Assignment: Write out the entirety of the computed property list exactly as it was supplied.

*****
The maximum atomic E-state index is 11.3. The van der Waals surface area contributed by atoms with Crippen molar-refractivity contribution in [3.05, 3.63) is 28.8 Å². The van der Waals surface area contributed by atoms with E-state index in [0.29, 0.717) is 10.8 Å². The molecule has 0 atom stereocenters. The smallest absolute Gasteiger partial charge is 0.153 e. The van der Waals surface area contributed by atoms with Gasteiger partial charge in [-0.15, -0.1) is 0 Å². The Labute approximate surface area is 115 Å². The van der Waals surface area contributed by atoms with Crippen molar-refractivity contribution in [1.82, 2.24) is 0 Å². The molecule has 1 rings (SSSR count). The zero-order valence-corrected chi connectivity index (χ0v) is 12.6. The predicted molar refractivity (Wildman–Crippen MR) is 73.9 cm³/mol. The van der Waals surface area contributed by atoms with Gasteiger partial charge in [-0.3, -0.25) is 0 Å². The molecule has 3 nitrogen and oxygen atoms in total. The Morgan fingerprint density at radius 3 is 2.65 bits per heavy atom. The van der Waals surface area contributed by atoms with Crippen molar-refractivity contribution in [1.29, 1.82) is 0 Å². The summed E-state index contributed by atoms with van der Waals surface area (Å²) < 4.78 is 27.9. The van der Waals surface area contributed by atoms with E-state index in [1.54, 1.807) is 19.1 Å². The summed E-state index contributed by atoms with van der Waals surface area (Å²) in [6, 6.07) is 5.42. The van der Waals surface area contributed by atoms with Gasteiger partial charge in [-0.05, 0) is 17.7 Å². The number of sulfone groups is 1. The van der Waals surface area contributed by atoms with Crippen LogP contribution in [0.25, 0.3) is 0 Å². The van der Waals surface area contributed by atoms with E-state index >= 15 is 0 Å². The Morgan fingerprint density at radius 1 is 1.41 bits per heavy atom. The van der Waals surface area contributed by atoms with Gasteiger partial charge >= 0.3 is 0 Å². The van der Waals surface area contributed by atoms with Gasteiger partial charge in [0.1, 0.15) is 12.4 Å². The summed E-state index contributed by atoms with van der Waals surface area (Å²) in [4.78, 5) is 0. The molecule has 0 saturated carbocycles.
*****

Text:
The maximum atomic E-state index is 11.3. The van der Waals surface area contributed by atoms with Crippen molar-refractivity contribution in [3.05, 3.63) is 28.8 Å². The van der Waals surface area contributed by atoms with E-state index in [0.29, 0.717) is 10.8 Å². The molecule has 0 atom stereocenters. The smallest absolute Gasteiger partial charge is 0.153 e. The van der Waals surface area contributed by atoms with Gasteiger partial charge in [-0.15, -0.1) is 0 Å². The Labute approximate surface area is 115 Å². The van der Waals surface area contributed by atoms with Crippen molar-refractivity contribution in [1.82, 2.24) is 0 Å². The molecule has 1 rings (SSSR count). The zero-order valence-corrected chi connectivity index (χ0v) is 12.6. The predicted molar refractivity (Wildman–Crippen MR) is 73.9 cm³/mol. The van der Waals surface area contributed by atoms with Gasteiger partial charge in [-0.3, -0.25) is 0 Å². The molecule has 3 nitrogen and oxygen atoms in total. The Morgan fingerprint density at radius 3 is 2.65 bits per heavy atom. The van der Waals surface area contributed by atoms with Crippen molar-refractivity contribution in [1.29, 1.82) is 0 Å². The summed E-state index contributed by atoms with van der Waals surface area (Å²) < 4.78 is 27.9. The van der Waals surface area contributed by atoms with E-state index in [1.54, 1.807) is 19.1 Å². The summed E-state index contributed by atoms with van der Waals surface area (Å²) in [6, 6.07) is 5.42. The van der Waals surface area contributed by atoms with Gasteiger partial charge in [-0.05, 0) is 17.7 Å². The number of sulfone groups is 1. The van der Waals surface area contributed by atoms with Crippen LogP contribution in [0.25, 0.3) is 0 Å². The van der Waals surface area contributed by atoms with E-state index >= 15 is 0 Å². The Morgan fingerprint density at radius 1 is 1.41 bits per heavy atom. The van der Waals surface area contributed by atoms with Gasteiger partial charge >= 0.3 is 0 Å². The van der Waals surface area contributed by atoms with Gasteiger partial charge in [0.1, 0.15) is 12.4 Å². The summed E-state index contributed by atoms with van der Waals surface area (Å²) in [4.78, 5) is 0. The molecule has 0 saturated carbocycles.